The Informer: Calculators come out after rate hike | News from Whyalla
It’s the calm after the storm, if you will. Or rather, the sit-down where we all ponder what higher interest rates mean. What expenses will have to be spent if the mortgage becomes much more expensive; that sort of thing.
Labor has calculated what might appeal to voters – and it has calculated that it should not be too specific in its promises.
Campaigning from a fringe seat in Melbourne, leader Anthony Albanese reiterated his promise of ‘same work, same pay’ – meaning casual workers in one job should receive the same money as more permanent staff.
But he would not be determined whether wages would – or should – keep pace with inflation under a Labor government. And he avoided wondering whether he would push for a pay rise in the public sector.
Scott Morrison was out and about in Glenelg, but came across one of those delightful, albeit brief, moments when a member of the public – a voter – steps out of the script.
A spectator ran to follow him shouting “You sold your soul to Brian Houston” before walking away.
The awkward moment was short-lived as he met a friendly dog named Winston.
This is how elections work.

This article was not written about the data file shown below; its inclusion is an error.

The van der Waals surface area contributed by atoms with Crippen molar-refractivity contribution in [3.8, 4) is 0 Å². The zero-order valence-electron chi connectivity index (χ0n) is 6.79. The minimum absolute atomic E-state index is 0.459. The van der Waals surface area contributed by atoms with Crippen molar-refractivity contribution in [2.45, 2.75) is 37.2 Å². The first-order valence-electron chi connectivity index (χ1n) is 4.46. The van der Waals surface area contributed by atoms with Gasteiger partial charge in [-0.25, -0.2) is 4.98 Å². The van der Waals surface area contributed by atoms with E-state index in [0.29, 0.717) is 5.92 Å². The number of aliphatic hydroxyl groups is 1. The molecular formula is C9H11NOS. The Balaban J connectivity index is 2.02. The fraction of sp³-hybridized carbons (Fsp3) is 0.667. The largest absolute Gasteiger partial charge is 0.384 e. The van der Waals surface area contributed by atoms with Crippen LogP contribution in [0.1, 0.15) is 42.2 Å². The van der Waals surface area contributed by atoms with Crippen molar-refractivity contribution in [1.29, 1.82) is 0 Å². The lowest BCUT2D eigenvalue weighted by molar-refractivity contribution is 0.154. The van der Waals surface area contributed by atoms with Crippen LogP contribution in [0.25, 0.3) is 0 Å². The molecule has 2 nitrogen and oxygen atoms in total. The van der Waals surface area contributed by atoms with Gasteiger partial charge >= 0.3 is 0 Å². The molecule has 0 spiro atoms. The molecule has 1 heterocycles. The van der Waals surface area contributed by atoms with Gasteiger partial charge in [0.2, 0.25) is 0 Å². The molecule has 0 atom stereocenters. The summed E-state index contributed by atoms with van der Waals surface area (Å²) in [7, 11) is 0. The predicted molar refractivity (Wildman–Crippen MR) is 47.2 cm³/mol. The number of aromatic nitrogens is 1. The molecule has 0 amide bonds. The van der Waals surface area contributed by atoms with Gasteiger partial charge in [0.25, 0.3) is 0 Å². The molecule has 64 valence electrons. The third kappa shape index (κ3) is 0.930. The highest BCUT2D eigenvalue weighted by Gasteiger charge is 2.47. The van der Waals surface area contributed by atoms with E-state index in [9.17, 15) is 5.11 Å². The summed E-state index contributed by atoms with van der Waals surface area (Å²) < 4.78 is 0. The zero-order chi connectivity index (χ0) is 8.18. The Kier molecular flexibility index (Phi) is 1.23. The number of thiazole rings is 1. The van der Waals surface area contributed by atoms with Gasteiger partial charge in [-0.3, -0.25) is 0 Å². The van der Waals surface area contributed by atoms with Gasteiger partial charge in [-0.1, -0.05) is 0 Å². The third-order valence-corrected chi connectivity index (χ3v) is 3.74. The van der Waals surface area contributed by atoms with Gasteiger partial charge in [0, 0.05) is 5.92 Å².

In an election where the economy is likely top of the agenda, the treasurer and future treasurer clashed (figuratively, of course) at the National Press Club.
Labor’s Jim Chalmers lambasted an “out of touch” coalition for a threadbare program despite mounting cost of living pressures. Treasurer Josh Frydenberg has expressed deep concern over Labour’s unknown spending pledges.
But in perhaps the most beautiful moment of the campaign, the two men seemed to like each other. At one point, Dr. Chalmers said he respected Mr. Frydenberg. “I want to return that compliment,” replied the treasurer.
The coronavirus just won’t go away.
The final piece of advice is that people should wait three months after a confirmed COVID-19 infection before getting their next dose of the vaccine – but then get it as soon as possible.
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